This week’s reading:
Whose Body?, Dorothy L. Sayers
Clouds of Witness, Dorothy L. Sayers
Unnatural Death, Dorothy L. Sayers
The Unpleasantness at the Bellona Club, Dorothy L. Sayers
Strong Poison, Dorothy L. Sayers
Five Red Herrings, Dorothy L. Sayers
Have His Carcase, Dorothy L. Sayers
Murder Must Advertise, Dorothy L. Sayers
The Nine Tailors, Dorothy L. Sayers
Gaudy Night, Dorothy L. Sayers
Busman’s Honeymoon, Dorothy L. Sayers
Thrones, Dominations, Dorothy L. Sayers & Jill Paton Walsh
Lord Peter, Dorothy L. Sayers
Goodness, I love Dorothy L. Sayers. Or, more accurately, I love Lord Peter Wimsey. He’s witty and vulnerable, brilliant and erratic, and he makes me weak in my fucking knees if I think about him too long.
The books in this series range from good to magnificent, with the early novels and the Wimsey-Vane outings being my favorites. The Five Red Herrings is the sort of mystery I roundly dislike, full of maps and train time-tables and other ephemera, though her tongue-in-cheek attitude rescues the novel. Murder Must Advertise has a wonderful premise, but bogs down in a morass of copy-writers who all sound alike. The Wimsey-Vane mysteries, on the other hand, had me reading the same scenes over and over to savor the dialogue and the wonderful characterization, which is something I rarely do.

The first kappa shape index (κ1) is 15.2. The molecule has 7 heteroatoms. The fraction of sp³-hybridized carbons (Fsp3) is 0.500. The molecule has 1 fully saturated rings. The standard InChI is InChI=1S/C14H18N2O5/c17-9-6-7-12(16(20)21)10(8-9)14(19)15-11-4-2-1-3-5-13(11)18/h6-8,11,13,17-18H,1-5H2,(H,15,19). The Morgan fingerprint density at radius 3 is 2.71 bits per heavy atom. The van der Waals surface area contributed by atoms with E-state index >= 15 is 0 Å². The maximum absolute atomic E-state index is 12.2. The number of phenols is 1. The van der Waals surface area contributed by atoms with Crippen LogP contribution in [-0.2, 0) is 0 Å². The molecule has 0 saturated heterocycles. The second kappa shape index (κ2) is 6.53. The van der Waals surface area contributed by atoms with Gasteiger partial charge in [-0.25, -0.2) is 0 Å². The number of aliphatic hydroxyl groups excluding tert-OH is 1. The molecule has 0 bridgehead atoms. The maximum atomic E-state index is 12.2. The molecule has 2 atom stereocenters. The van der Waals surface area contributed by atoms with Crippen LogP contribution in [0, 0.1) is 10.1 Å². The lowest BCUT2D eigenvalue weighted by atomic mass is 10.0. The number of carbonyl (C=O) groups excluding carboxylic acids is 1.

I think my favorite part about the series is how smart it is, and how smart it assumes you’ll be. While I myself don’t have a particularly quotational intelligence, even I recognized how every scene is peppered with allusions and quotes from Shakespeare, Milton, Donne, the Bible, Tennyson, you name it. I admit to being bitterly jealous that no matter how much I read, I’ll never have that particular facility in either my writing or my speech, but it does make a wonderful novel for a passionate reader to enjoy. If nothing else, I’ve come away from the series resolved to memorize some Donne!
If you’ve never encountered Sayers, you ought to go read these books - or, if you have limited time, at least the three books of the Wimsey-Vane courtship. Strong Poison is the best-constructed of the three, I think, and the first one where Harriet Vane is introduced. Peter has to save her from being convicted of murdering her lover in the face of some rather strong evidence that she did, and the solution to the mystery is quite neat indeed. At the same time, the romance between them is believable and sharp, and totally gripping from the first scene where they meet in the jail. Have His Carcase has the best character insights of the three, though, with Harriet struggling with the fact that Peter saved her life; I’d tend to agree with her that healthy relationships can’t begin out of a sense of obligation. Finally, Gaudy Night is often considered one of Sayers’ best works, and her portrayal of life at a women’s college at Oxford is absolutely compelling. (It made me want to throw everything over and rush off to study at Oxford myself!) I found the novel a bit frustrating, as Harriet spends most of the novel investigating, only to have Peter swoop in and solve the case. Still, the characters and the world she sets up are wonderful, and the development of the Wimsey-Vane relationship is both believable and affecting.
I only wish I had more of these books to read. Still, I have some wonderful reading coming up this weekend, so hopefully I can be consoled!